3. Adriana, I should begin by establishing my own political bias for a system of governance that is based on checks and balances. Having said that I recognize the fact that the term “author” also serves as a root for the term “authority.” I have no trouble accepting the premise that ever act of authorship is also an assertion of authority. As an aside, this puts me in opposition to Roland Barthes, who, in his “Death of the Author” essay proposed that the term “scriptor” be introduced as a replacement for “author” to avoid the linguistic connection:

    Note, however, that I used the word “premise,” rather than “fact!” The point of the two blog entries I cited in Comment #1 is that an EDITOR also has the power to assert authority. Having worked as both author and editor, I believe strongly that the relationship between these two agents is very much one of check-and-balance. This is why I have proposed elsewhere that the introduction of editorial authority is a good way to deal with the need for governance in settings such as Wikipedia and even collections of open-source software. I do not hold it up as the only way, but it is the way that reflects the influence of the Constitution of the United States of America on my thinking!

  4. I need to think about that, my gut feel is that we agree but it’s a question of scale. One editor, a few editors, problems. Many editors, less of a problem. I would rather think about people being able to acquire editing rights simply, to be able to retain them simply.

    In the context of your author discussion, what about voter? Voters express opinions because they are franchised to. Blogs allow people to vote with limited anchoring-or-framing. And ratings are like votes.

    Just offhand thoughts.

  5. JP, in that blog entry about the experiment at the German Wikipedia that I cited above, I compared the experiment with Xerox’ experiences with Eureka. This was sort of a pre-blog through which repair technicians could share experieces (“war stories”) about particularly difficult problems at the customer site, where the “approved” documentation was, at best, useless. These experiences were written out in free text by the technician and then passed to a validator, who basically acted as an knowledgeable editor. The primary function of the validator was to assess the soundness and generality of the author’s experience, but there was also a secondary function of making sure that the author did a good job in communicating that experience to the rest of the community of repair technicians. So, this was a one-author-one-editor situation that worked very well; and, as in indicator of the AUTHORITY of the content, when the text was made public, the names of BOTH the technician and the validator appeared at the top!

    My personal view of the technician-validator relationship is that it involves establishing CONSENSUS. This is not always easy, but it is usually manageable when only two people are involved. When you bring additional people into the mix, you run the risk of their being “too many chefs.” Consensus becomes more difficult to attain, and a failure to attain consensus may only be resolved by voting. Unfortunately, the more people involved, the more likely that votes will be based on socio-political matters, rather than the actual issue being deliberated. Le Bon was well aware of voting when he wrote THE CROWD, which I invoked in our discussion of Gresham’s Law; and I believe his cautionary observations are just as relevant to this convervation.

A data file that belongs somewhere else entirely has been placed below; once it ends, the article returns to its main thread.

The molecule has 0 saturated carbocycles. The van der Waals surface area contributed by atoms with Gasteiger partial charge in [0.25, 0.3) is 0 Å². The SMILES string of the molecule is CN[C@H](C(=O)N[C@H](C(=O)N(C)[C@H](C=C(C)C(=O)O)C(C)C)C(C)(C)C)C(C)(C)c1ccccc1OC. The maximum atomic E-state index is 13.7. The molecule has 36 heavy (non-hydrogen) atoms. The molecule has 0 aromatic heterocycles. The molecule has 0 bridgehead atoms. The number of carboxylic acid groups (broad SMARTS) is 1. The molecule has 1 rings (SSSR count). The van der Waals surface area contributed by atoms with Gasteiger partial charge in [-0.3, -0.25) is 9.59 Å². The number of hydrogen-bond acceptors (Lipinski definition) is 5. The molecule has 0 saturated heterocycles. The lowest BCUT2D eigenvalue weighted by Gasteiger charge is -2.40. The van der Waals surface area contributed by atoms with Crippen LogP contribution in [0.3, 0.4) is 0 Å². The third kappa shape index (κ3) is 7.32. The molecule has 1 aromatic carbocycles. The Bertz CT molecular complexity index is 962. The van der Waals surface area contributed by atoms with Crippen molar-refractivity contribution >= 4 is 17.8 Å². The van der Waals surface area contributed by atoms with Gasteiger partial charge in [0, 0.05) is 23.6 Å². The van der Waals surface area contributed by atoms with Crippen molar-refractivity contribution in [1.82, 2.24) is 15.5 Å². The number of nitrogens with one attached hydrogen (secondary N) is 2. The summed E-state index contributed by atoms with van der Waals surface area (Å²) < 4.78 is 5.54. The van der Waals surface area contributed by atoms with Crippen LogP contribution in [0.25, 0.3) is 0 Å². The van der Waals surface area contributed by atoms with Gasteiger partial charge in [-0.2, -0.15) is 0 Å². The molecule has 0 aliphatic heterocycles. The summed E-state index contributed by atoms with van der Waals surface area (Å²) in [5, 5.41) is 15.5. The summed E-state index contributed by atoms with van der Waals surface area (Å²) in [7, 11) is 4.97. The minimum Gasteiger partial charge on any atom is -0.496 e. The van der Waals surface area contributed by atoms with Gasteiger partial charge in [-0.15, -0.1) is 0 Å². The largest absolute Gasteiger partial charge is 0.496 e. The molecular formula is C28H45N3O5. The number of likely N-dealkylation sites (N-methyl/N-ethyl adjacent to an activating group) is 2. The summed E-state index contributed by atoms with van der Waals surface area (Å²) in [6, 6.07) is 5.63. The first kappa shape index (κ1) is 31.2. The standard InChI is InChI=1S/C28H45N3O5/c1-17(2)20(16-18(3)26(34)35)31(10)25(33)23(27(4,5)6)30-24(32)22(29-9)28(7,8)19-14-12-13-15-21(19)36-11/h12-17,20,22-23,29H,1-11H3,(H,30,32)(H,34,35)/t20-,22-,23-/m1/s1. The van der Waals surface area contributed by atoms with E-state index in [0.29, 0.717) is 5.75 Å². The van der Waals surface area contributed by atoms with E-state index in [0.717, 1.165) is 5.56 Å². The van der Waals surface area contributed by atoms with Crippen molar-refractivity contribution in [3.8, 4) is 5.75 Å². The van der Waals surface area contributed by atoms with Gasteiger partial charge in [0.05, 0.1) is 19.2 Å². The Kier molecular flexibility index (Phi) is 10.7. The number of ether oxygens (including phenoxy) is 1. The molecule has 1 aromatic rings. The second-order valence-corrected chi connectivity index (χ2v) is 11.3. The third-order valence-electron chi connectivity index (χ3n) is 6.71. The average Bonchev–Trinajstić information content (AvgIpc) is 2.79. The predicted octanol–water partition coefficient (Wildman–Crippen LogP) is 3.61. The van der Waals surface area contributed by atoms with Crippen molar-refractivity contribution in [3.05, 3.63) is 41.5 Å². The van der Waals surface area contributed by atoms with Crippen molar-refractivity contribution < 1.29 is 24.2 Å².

Probably the best way to summarize this position is by observing how frequently it is the case that a decision by vote has more to do with popularity than with substance. I doubt that any of us would like to see such a decision strategy determine the content of Wikipedia. I also suspect that a Xerox repair technician with a REALLY hard problem would like any advice he receives to be informed by something more warranted than popularity!

  6. Consensus has always intrigued, sometimes even puzzled me. I think it boils down to trust and covenant relationships. Trust is not ephemeral. Consensus is easy when you have people who are committed to each other in a relationship; modern firms have attrition rates that make consensus harder, and as a result you land up with popularity based decision making, spin doctors, anchoring and framing, memes taking moral high grounds, that sort of thing. Are you familiar with Lakoff?

  7. JP, now it is my turn to introduce a name into the pool! Are you familiar with the work of Karen Tracy? If not, a good way to start would probably be to check out the blog entry I wrote about her at :

    What is particularly relevant to the context of the current discussion is the distinction she draws between DELIBERATION and DECISION-MAKING in group meetings. A simple way to put it is that, if all else fails, a group can arrive at a decision through a vote; deliberation is much more subtle, since it is ultimately concerned with arriving at a consensus. In the American judicial system the verdict of the jury for certain serious crimes must be unanimous, and those are the situations in which it is accurate to say that the jury DELIBERATES. How they do this is, indeed, can often be puzzling and even intriguing. For Reginald Rose, who wrote TWELVE ANGRY MEN, deliberation was even dramatic; and this may get at some of your puzzlement. One of the ways to work through this puzzlement is to acknowledge Kenneth Burke’s distinction between “scientistic” and “dramatistic” reasoning. Decision support systems (and, for that matter, decision theory itself) are pretty much scientistic, because science is what those guys know how to do. Deliberation, on the other hand, is more dramatistic, being driven by “softer human” concepts like motive. If I ever finally enjoy the luxury of calling the shots for an educational system, I want to make sure that they is a proper balance of the scientistic and the dramatistic, if not a Hegelian commitment to a synthesis of these two moments!

    I have been following George Lakoff since his metaphor work with Mark Johnson. I met him (and talked with him) at (at least) one cognitive science gathering. I am not as strong a camp follower as I used to be, though. To invoke Hegelian language again, Lakoff is very much conceptual-analytic, while my own tastes tend to run to the historical-genetic (which may be another sign of my dramatistic inclinations).